Thursday, November 11, 2010

The Two Fronts

As we take time to honor the veterans who have served our country, it is important to remember that for many, the battle continues to rage long after they return home.

Men with any history of military service are at nearly a 60% greater risk of being diagnosed with ALS than men who did not serve in the military. The study by researchers at Harvard University's School of Public Health showed that military personnel have an increased risk regardless of when or where they served, and regardless of whether they experienced combat.

The United States and Canada offer benefits to veterans suffering from ALS. The US Department of Defense funds ALS research. A study by researchers at the Veterans Affairs Medical Center in Bedford, MA pointed to the link between head trauma and ALS as one possible explanation as to why ALS has been diagnosed in military veterans at higher rates. Others have posited increased exertion or exposure to chemicals as potential causes.

The connection between ALS and military service is undeniable, but the reasons behind that connection remain, for the moment, unclear. As with so many of the other mysteries associated with ALS, we are left to wonder simply, why?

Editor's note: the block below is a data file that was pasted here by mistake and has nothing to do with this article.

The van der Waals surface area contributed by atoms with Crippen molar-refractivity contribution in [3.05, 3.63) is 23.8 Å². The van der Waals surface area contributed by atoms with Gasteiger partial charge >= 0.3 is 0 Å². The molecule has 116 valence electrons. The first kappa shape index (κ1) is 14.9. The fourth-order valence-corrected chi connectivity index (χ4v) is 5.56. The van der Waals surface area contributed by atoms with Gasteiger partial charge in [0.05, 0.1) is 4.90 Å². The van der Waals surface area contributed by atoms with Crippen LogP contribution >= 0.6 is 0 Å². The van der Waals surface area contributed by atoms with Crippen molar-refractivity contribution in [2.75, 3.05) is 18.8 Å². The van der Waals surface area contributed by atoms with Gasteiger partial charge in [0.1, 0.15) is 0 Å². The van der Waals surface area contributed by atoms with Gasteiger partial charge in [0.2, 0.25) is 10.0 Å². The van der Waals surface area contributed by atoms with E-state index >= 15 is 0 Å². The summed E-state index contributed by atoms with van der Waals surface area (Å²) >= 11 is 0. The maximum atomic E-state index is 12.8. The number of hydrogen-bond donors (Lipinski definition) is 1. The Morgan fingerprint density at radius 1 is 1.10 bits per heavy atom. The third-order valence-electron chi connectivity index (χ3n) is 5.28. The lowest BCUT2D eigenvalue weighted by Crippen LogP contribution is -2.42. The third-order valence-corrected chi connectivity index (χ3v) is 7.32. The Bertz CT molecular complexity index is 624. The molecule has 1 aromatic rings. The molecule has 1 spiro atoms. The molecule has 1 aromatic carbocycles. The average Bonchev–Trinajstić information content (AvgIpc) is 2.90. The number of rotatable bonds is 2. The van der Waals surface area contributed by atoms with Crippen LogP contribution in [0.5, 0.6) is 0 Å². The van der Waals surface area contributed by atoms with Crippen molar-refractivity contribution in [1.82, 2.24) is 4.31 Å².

Now, there is a tool that might help us answer that question. Recently, the Centers for Disease Control launched the National ALS Registry, an online platform that collects, manages, and analyzes data about people with ALS. It is hoped that the registry will help answer some of the most fundamental questions about the disease, not only telling us why certain groups are more prone to develop ALS, but also providing researchers and scientists with critical information that will improve diagnosis and care, and speed up the development of treatments.

If you or a loved one have ALS, please join the registry today. Together, we can honor the bravery of veterans and ALS patients the world over by taking another step towards a cure.

The National Amyotrophic Lateral Sclerosis (ALS) Registry: It's Here! — (800) 232-4636

If you want to learn more about the connection between ALS and the military, read this excellent paper written by the ALS Association.

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